Lithuania’s mellow jazz-blues number was worth a vote, too. As were any number of the other groups, even if they were ABBA, Ruslana or very camp. Armenia’s low ranking politically was probably a major reason why its handsome young crooner, with his great, romantic voice and uncluttered style did not make the top five.
But Eurovision art is ever-more imitating Eurovision life, meaning its most active fans, with a growing number of overtly gay and cross-dressing performers. France had its pink punk fags, Sweden had its black-and-white Ozzie Ozborne-like metal fags, and Latvia had its top-hats doing a campish but talented Il Divo imitation. Ukraine, of course, had everybody’s favorite middle-aged queen in silver shine, Virka Serdiuchka, shaking and shimmying and strutting her boobs, surrounded by a pack of silvery toy boys, and (!) patting the bums of two toy girls (the genuine articles) in the background.
New to this year’s Vision was a butch young lady from Serbia singing “Molytva” or “The Prayer,” backed by a quartet of women, all dressed in male evening dress. Her voice really was worth a vote, although I thought the number would prove too dramatic, even mournful, for Eurovision fans.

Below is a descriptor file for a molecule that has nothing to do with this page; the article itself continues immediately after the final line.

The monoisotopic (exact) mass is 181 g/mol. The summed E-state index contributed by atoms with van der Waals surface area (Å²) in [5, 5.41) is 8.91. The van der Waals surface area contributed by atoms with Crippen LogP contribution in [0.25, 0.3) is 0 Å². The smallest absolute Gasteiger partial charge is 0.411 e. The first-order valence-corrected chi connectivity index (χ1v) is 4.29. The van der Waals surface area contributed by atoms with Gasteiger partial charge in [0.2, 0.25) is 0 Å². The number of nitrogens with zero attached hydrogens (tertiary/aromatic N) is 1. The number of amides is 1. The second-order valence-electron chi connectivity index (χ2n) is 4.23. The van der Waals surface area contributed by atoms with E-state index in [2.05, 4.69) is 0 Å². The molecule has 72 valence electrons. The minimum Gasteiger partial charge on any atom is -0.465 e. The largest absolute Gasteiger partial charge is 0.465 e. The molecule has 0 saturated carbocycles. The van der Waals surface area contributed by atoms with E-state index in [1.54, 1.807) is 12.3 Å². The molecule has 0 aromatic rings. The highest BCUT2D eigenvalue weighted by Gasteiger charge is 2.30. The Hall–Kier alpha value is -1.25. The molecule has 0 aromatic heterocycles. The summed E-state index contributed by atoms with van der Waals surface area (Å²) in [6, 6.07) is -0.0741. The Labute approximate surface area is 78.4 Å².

But we all know Eurovision’s not just about singing talent. It helps to have a bunch of tiny neighbors whose 50,000 votes can cancel out millions of votes in Germany, Spain and Italy.
Which is why Serbia came first with about 20 points more than runner-up Ukraine, who, in turn, left a solid gap to third-place Russia.
I honestly thought Serdiuchka/Danylko’s song was one of the lamest I’d ever heard him sing, a sort of Teutonic-Slavic disco-mechano-rap blend and I wouldn’t have spent even a penny voting for him, even if he is from Ukraine. Musically, his song was probably one of the worst at Eurovision 2007.
But popularity being such an elusive and illusive thing—Danylko caused such a storm in Finland that he was invited to model a line of clothes and was mobbed by fans everywhere s/he went—and ethnic politics being what they are, Ukraine handsomely beat out Russia for second place behind Serbia.
Imagine that—without even having any empire to vote for its star!